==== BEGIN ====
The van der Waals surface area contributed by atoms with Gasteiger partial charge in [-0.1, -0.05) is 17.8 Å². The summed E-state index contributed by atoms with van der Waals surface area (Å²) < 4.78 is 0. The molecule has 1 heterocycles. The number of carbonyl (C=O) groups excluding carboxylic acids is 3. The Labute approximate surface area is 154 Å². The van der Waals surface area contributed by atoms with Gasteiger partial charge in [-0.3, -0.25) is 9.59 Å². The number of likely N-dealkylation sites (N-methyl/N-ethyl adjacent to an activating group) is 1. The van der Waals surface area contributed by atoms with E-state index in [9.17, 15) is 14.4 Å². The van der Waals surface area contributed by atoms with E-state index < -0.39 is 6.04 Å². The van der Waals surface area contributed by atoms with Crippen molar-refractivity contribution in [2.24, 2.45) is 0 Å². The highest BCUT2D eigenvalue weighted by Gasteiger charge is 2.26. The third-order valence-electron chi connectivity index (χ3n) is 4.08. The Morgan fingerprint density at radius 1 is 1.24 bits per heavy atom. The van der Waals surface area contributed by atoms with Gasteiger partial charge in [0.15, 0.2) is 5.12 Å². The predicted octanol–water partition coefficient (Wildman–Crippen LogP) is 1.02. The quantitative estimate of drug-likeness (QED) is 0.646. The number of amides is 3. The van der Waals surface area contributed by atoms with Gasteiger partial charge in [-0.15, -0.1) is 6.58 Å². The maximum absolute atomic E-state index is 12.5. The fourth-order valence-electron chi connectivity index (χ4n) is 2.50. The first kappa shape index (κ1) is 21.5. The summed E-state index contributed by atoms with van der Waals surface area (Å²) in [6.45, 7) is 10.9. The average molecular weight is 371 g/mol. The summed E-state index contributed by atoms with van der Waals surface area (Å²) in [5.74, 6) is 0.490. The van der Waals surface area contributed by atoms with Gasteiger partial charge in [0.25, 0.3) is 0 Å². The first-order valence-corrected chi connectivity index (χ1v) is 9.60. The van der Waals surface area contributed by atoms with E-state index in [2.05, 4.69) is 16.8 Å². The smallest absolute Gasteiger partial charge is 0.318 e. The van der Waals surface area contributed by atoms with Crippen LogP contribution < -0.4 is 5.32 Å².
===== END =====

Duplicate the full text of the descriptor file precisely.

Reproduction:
The van der Waals surface area contributed by atoms with Gasteiger partial charge in [-0.1, -0.05) is 17.8 Å². The summed E-state index contributed by atoms with van der Waals surface area (Å²) < 4.78 is 0. The molecule has 1 heterocycles. The number of carbonyl (C=O) groups excluding carboxylic acids is 3. The Labute approximate surface area is 154 Å². The van der Waals surface area contributed by atoms with Gasteiger partial charge in [-0.3, -0.25) is 9.59 Å². The number of likely N-dealkylation sites (N-methyl/N-ethyl adjacent to an activating group) is 1. The van der Waals surface area contributed by atoms with E-state index in [9.17, 15) is 14.4 Å². The van der Waals surface area contributed by atoms with E-state index < -0.39 is 6.04 Å². The van der Waals surface area contributed by atoms with Crippen molar-refractivity contribution in [2.24, 2.45) is 0 Å². The highest BCUT2D eigenvalue weighted by Gasteiger charge is 2.26. The third-order valence-electron chi connectivity index (χ3n) is 4.08. The Morgan fingerprint density at radius 1 is 1.24 bits per heavy atom. The van der Waals surface area contributed by atoms with Gasteiger partial charge in [0.15, 0.2) is 5.12 Å². The predicted octanol–water partition coefficient (Wildman–Crippen LogP) is 1.02. The quantitative estimate of drug-likeness (QED) is 0.646. The number of amides is 3. The van der Waals surface area contributed by atoms with Gasteiger partial charge in [-0.15, -0.1) is 6.58 Å². The maximum absolute atomic E-state index is 12.5. The fourth-order valence-electron chi connectivity index (χ4n) is 2.50. The first kappa shape index (κ1) is 21.5. The summed E-state index contributed by atoms with van der Waals surface area (Å²) in [6.45, 7) is 10.9. The average molecular weight is 371 g/mol. The summed E-state index contributed by atoms with van der Waals surface area (Å²) in [5.74, 6) is 0.490. The van der Waals surface area contributed by atoms with Gasteiger partial charge in [0.25, 0.3) is 0 Å². The first-order valence-corrected chi connectivity index (χ1v) is 9.60. The van der Waals surface area contributed by atoms with E-state index in [2.05, 4.69) is 16.8 Å². The smallest absolute Gasteiger partial charge is 0.318 e. The van der Waals surface area contributed by atoms with Crippen LogP contribution < -0.4 is 5.32 Å².